The key etiquette rules on how to serve and eat Pecorino. Tips to be the ideal host or the perfect guest at the dining table.
What Pecorino etiquette is
Pecorino etiquette is the set of rules to properly serve and eat Pecorino. Such rules help avoid behaviors that can disrespect hosts or guests, or make you look unpolite.
If you are hosting, follow Pecorino etiquette to serve it to your guests appropriately.
If you are a guest, respect the etiquette rules to properly eat and enjoy it.
What you should know about Pecorino
Pecorino is a type of hard cheese from Italy. There are six main varieties of Pecorino. Most of them come from the regions of Latium (Pecorino Romano), Tuscany, Abruzzo, Calabria, Basilicata, Sardinia, and Sicily.
Pecorino is made from sheep’s milk. It is hard and crumbly in texture. The color and flavor mostly depend on the aging time. Longer aging means often stronger taste and a more complex aroma.
Etiquette tips to serve and eat Pecorino
1) How to store Pecorino
Store Pecorino in the fridge. Unopened, it can last for 4 to 6 months.
After opening it, wrap it in plastic or in aluminum foil. Keep any surface of the cheese protected from the air. Ideally, place the cheese in a sealed container too. Properly stored, Pecorino can last for up to 1 or 2 months.
In the freezer, Pecorino can last for up to a year. However, freezing affects the taste and texture of the cheese. Thus, freeze it only if you plan to use it for cooking.
Store dishes with cooked Pecorino in the fridge. They can last for up to 3 to 5 days.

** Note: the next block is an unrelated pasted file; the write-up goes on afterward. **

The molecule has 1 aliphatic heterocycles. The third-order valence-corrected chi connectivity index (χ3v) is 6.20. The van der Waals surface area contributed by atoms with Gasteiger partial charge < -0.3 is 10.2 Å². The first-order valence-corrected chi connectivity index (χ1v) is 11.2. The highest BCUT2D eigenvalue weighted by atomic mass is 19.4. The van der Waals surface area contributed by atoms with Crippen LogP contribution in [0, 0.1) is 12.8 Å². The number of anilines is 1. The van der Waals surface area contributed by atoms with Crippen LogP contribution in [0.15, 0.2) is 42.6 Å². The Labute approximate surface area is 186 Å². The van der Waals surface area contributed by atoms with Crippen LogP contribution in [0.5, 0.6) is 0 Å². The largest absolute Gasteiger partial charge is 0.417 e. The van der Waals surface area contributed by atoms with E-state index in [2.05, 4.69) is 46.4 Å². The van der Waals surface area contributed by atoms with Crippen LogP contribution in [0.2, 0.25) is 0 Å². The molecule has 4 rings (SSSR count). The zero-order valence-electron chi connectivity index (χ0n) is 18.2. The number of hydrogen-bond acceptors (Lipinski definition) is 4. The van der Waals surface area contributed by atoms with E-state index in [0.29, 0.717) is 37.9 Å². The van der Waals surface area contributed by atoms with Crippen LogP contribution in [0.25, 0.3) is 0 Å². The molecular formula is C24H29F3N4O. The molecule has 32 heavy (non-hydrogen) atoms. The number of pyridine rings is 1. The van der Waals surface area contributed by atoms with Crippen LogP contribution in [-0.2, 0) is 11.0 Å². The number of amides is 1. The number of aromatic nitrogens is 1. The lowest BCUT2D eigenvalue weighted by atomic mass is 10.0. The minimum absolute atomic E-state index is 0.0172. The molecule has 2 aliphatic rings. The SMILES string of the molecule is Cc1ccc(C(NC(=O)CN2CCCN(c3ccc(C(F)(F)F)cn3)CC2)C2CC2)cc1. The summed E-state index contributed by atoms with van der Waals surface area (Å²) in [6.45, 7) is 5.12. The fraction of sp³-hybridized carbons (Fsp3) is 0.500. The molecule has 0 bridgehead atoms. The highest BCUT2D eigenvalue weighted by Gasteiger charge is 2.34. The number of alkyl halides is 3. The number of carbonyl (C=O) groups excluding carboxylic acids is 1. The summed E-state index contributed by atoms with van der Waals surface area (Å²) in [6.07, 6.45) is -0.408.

2) How to clean Pecorino
You do not need to wash Pecorino.
If you notice mold on its surface, slice it and discard the slice that has gone bad. If you notice mold in a container with grated Pecorino, you should discard it immediately.
3) How to cook Pecorino
Pecorino is ideal for many preparations.
Add it grated on dishes, such as pasta. Pecorino is a key ingredient for pasta cacio e pepe, Gricia, carbonara, and all’amatriciana. It is ideal with risotto or soup too. Add grated Pecorino immediately before serving. Alternatively, let guests add it to their liking directly at the table.
Grated Pecorino is great in salads too.
Pecorino can enhance the flavor of many baked recipes. Such as quiches, flans, and soufflés. The cheese melts best above 150°C.
Instead of discarding the rind, you can use it to cook broths or soups.
4) How to serve & present Pecorino
Serve Pecorino in thick slices. Alternatively, you can present it in a single large piece. Do not remove the rind before serving.
Serve Pecorino at room temperature. Take it out of the fridge at least 1 or 2 hours before serving.
You can serve Pecorino as an appetizer. Or include it in a cheese course. After the meal and before the dessert. It can fit well on a cheese platter. Present it in small chunks without the rind.
If you serve it grated, present it in a small cup or dedicated container. Present it with a small serving spoon, such as a teaspoon.
5) Food and wine to pair Pecorino with
Pecorino goes well with many dishes. Pasta. Rice and risotto. Soup. Broth. It is not common on pizza.
You can add it to baked vegetables. Potatoes. Tomatoes. Asparagus. Zucchini.